INTRODUCTION — Neisseria meningitidis is the leading cause of bacterial meningitis in children and young adults in the United States, with an overall mortality rate of 13 percent, and it is the second most common cause of community-acquired adult bacterial meningitis . The clinical manifestations of meningococcal disease can be quite varied, ranging from transient fever and bacteremia to fulminant disease with death ensuing within hours of the onset of clinical symptoms.
The clinical manifestations of both meningococcal meningitis and meningococcemia will be reviewed here. The microbiology, pathobiology, epidemiology, diagnosis, treatment, and prevention of N. meningitidis infection are discussed separately. (See "Microbiology and pathobiology of Neisseria meningitidis" and "Epidemiology of Neisseria meningitidis infection" and "Diagnosis of meningococcal infection" and "Treatment and prevention of meningococcal infection".)
MENINGITIS AND ACUTE MENINGOCOCCEMIA — Acute systemic meningococcal disease is most frequently manifest by three syndromes :
●Meningitis with accompanying meningococcemia
●Meningococcemia without clinical evidence of meningitis
In a multicenter surveillance study of invasive meningococcal infection in children that identified 159 cases between January 2001 and March 2005, meningitis accounted for 112 cases (70 percent) and bacteremia without meningitis for 43 cases (27 percent) .
In a case-controlled study evaluating risk factors associated with systemic meningococcal infection in France from 2012 to 2017, the strongest associations were found with congenital immunodeficiency (odds ratio [OR] 39.1 [95% CI 5.1-299]), acquired immunodeficiency (OR 10.3 [95% CI 4.5-24.0]), and asplenia/hyposplenia (OR 6.7 [95% CI 3.7-14.7]) . Other factors associated with invasive meningococcal disease included autoimmune diseases, chronic respiratory infections, and hemophilia, as well as low household income.
Clinical manifestations — The typical initial presentation of meningitis due to N. meningitidis consists of the sudden onset of fever, nausea, vomiting, headache, decreased ability to concentrate, and myalgias in an otherwise healthy patient. In a prospective observational cohort study, the classic meningitis triad of fever, neck stiffness, and altered mental status was present in 70 of the 258 patients (27 percent) with meningococcal meningitis; when rash was added, 89 percent of patients had at least two of these four signs . The classic triad is much more common in pneumococcal meningitis (58 percent in the same cohort study) . (See "Clinical features and diagnosis of acute bacterial meningitis in adults", section on 'Presenting manifestations'.)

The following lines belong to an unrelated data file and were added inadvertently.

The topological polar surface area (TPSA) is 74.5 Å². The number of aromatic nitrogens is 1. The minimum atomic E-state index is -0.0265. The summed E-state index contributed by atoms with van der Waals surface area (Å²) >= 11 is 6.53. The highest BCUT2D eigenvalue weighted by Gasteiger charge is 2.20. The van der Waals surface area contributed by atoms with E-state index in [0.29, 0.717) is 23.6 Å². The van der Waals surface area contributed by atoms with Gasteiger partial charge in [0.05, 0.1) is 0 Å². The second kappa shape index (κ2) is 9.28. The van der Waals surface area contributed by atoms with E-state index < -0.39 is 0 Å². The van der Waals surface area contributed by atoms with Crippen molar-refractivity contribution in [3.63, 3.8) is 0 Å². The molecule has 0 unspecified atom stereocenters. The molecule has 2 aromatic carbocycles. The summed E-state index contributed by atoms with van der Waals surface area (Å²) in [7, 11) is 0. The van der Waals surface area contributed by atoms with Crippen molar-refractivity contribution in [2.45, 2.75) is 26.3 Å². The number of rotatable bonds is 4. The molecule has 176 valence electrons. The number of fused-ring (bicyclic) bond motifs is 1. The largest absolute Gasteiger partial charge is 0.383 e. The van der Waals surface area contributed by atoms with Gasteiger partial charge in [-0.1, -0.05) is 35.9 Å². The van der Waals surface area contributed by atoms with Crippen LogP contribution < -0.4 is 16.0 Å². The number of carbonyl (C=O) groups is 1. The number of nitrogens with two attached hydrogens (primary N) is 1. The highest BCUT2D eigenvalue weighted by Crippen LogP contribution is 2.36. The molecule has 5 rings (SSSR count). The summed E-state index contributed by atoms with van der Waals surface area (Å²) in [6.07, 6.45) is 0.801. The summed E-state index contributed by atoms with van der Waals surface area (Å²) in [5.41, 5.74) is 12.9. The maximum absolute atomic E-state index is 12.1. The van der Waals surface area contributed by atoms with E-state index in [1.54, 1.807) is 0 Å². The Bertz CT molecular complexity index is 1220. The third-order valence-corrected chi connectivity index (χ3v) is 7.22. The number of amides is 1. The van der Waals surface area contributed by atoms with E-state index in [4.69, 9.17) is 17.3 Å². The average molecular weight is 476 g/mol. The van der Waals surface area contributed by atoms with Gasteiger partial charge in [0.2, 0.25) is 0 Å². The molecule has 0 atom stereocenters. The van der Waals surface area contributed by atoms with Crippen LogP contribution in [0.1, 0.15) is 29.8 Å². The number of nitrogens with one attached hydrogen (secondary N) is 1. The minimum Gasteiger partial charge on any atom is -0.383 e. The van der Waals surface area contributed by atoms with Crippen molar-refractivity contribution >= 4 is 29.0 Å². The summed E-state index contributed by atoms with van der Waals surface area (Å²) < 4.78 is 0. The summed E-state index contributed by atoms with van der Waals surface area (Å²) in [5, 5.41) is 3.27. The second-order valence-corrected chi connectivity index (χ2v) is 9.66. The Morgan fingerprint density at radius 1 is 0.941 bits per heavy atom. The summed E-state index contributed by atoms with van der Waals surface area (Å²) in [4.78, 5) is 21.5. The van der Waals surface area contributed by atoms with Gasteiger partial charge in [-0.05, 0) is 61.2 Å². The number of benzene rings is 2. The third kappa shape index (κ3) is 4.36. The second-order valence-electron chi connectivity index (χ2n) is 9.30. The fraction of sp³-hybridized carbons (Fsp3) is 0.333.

Myalgias may be an important differential sign, and occasionally the pain is quite intense. These are generally more painful than myalgias seen in viral influenza. Disease progression is usually quite rapid with transition from health to severe disease in a matter of hours.
Because of the trend for endemic meningococcal infection to occur during the late winter when concurrent influenza virus is in the community, many cases of meningococcal disease are mistaken initially for severe "flu." It is also not uncommon for other cases to have been reported in the region or for the patient to have been a contact of a previously diagnosed case.
Alternatively, preceding symptoms of pharyngitis, which in meningococcal meningitis is nonsuppurative, can lead to a preliminary misdiagnosis of streptococcal pharyngitis. However, patients with meningococcal meningitis either present with, or soon develop, a degree of illness that is much too severe to warrant this diagnosis. The patient will frequently tell the physician that this is the sickest they have ever felt; many express the feeling that they are going to die. With infants, the parents or caregivers are frequently more worried than the early symptoms may warrant.